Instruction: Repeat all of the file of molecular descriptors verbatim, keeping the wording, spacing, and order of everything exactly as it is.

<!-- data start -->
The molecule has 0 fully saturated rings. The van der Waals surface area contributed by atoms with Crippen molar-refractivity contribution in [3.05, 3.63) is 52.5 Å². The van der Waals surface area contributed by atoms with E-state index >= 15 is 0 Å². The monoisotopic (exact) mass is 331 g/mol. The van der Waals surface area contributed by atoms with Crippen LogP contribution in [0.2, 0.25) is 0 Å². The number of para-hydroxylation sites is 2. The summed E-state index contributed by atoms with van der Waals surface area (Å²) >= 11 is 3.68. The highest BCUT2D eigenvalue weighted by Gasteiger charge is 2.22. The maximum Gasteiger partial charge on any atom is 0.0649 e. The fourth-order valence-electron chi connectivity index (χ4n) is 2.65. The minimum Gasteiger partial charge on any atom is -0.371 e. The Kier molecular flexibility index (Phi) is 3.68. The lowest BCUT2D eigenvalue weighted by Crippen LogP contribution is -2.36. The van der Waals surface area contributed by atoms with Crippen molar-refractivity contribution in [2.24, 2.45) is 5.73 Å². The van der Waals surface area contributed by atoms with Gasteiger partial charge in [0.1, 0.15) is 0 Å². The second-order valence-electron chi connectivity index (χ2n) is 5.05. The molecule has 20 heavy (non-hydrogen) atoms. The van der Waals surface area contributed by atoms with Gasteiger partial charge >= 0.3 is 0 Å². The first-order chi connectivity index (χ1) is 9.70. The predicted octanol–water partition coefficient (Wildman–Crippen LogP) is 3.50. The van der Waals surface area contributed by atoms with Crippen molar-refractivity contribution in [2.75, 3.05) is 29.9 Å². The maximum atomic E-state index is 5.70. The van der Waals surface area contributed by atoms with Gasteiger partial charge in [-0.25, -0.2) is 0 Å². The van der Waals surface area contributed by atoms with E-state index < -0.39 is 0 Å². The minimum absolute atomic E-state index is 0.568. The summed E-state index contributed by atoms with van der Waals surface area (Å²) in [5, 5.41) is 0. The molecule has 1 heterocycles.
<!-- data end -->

The molecule has 0 fully saturated rings. The van der Waals surface area contributed by atoms with Crippen molar-refractivity contribution in [3.05, 3.63) is 52.5 Å². The van der Waals surface area contributed by atoms with E-state index >= 15 is 0 Å². The monoisotopic (exact) mass is 331 g/mol. The van der Waals surface area contributed by atoms with Crippen LogP contribution in [0.2, 0.25) is 0 Å². The number of para-hydroxylation sites is 2. The summed E-state index contributed by atoms with van der Waals surface area (Å²) >= 11 is 3.68. The highest BCUT2D eigenvalue weighted by Gasteiger charge is 2.22. The maximum Gasteiger partial charge on any atom is 0.0649 e. The fourth-order valence-electron chi connectivity index (χ4n) is 2.65. The minimum Gasteiger partial charge on any atom is -0.371 e. The Kier molecular flexibility index (Phi) is 3.68. The lowest BCUT2D eigenvalue weighted by Crippen LogP contribution is -2.36. The van der Waals surface area contributed by atoms with Crippen molar-refractivity contribution in [2.24, 2.45) is 5.73 Å². The van der Waals surface area contributed by atoms with Gasteiger partial charge in [0.1, 0.15) is 0 Å². The second-order valence-electron chi connectivity index (χ2n) is 5.05. The molecule has 20 heavy (non-hydrogen) atoms. The van der Waals surface area contributed by atoms with Gasteiger partial charge >= 0.3 is 0 Å². The first-order chi connectivity index (χ1) is 9.70. The predicted octanol–water partition coefficient (Wildman–Crippen LogP) is 3.50. The van der Waals surface area contributed by atoms with Crippen molar-refractivity contribution in [2.75, 3.05) is 29.9 Å². The maximum atomic E-state index is 5.70. The van der Waals surface area contributed by atoms with Gasteiger partial charge in [-0.25, -0.2) is 0 Å². The van der Waals surface area contributed by atoms with E-state index < -0.39 is 0 Å². The minimum absolute atomic E-state index is 0.568. The summed E-state index contributed by atoms with van der Waals surface area (Å²) in [5, 5.41) is 0. The molecule has 1 heterocycles.